But is it sound science?

15 Mar

Is Anti-Entropic Evolution Sound Science?

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More material on anti-entropic growth from the LaRouche group’s ‘Basement‘ team.

The question is, is it really sound science?  Does it correctly interpret the data from earth’s evolutionary history? And if it does, then what are the implications we can draw out for today’s world?  My general suspicion is it isn’t.  But where it fails exactly is the question.

I’d hope someone in the field of evolutionary biology might take up this question more specifically, but in case they don’t I’ll just say this from my own lay perspective as a science enthusiast –> is evolution inherently and directly goal-driven to a higher form? … If not … if the evolutionary process is a more complex affair than just a rudimentary ‘ladder to higher lifeforms‘ and species ‘success‘, then this model falls apart.  … On that basis, I’d say this theory is mistaken.  Life’s history can’t so easily be boxed up in and upon the “progress and development” bandwagon.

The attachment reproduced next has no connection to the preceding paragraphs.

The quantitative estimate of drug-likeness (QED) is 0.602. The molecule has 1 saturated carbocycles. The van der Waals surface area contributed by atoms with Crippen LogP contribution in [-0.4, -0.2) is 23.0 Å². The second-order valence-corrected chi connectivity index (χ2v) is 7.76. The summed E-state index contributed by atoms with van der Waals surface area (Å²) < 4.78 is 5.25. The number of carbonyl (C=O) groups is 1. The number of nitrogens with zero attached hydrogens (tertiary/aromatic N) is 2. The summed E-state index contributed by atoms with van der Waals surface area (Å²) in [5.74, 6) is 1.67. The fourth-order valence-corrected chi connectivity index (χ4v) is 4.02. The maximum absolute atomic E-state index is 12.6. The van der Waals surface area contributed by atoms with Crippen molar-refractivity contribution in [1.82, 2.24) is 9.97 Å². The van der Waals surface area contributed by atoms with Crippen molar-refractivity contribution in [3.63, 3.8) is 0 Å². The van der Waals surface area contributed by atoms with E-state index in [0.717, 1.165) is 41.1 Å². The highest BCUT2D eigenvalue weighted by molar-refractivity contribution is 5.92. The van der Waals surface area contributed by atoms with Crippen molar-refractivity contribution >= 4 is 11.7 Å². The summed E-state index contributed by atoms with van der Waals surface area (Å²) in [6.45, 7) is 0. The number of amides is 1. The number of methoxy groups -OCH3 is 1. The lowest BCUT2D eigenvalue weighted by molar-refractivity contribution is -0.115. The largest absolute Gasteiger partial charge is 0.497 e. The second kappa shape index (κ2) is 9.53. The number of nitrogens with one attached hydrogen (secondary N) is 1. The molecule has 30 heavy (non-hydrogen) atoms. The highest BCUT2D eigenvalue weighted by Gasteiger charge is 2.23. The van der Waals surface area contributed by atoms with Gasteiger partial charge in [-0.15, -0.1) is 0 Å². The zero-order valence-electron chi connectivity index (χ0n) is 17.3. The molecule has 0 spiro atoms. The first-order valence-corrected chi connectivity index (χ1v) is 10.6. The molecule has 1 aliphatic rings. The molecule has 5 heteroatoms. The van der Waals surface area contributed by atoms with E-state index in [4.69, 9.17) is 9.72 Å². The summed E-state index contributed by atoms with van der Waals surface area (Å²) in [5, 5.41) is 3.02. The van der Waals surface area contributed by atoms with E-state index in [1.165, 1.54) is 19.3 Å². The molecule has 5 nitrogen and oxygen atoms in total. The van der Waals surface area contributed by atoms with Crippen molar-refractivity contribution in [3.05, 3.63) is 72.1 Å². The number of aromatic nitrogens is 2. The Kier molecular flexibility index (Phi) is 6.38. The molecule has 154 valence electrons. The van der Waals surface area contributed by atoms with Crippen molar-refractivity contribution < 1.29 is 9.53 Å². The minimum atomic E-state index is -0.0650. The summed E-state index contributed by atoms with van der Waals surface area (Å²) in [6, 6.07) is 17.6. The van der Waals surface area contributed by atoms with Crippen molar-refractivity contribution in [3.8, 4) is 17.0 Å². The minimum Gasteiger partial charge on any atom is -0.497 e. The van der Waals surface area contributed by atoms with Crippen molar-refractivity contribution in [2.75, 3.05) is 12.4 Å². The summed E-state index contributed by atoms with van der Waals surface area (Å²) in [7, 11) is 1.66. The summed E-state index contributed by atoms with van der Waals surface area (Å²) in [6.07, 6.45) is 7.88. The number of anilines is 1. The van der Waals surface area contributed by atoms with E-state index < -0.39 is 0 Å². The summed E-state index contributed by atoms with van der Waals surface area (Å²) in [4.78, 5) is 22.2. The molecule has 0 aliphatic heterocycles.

Am I right here?  … If you agree, or even if you disagree and believe the LaRouche people have gotten their science right in this instance, please share that with me in the comments section below.  I’m not quite sure what to make of their points.

But perhaps by getting a number of people together to review the material, we can better assess their conclusions.

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http://larouchepac.com/node/21941

Mass Extinctions as Shadows of Anti-Entropic Growth

  1. What are the invariant, qualitative characteristics governing the history of life here on Earth?
  2. What does this history tell us about the universe in which we live?
  3. What lessons must we learn, if our own species is to survive the present threats?

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… Over the recent few years our Basement team has taken up these questions, and here I present a short but significant contribution to this ongoing investigation. … Any given stage of an ecological system is inherently bounded, and yet life as a whole has continued to progress beyond such fixed constraints – as if being pulled from somewhere beyond that initial system. (Italicized for emphasis, DNL).  It is this process of advance, as measured in the progression to higher levels of biospheric energy flux density, that defines the character of, and necessity for extinctions, even the very largest of mass extinctions, as we will see …

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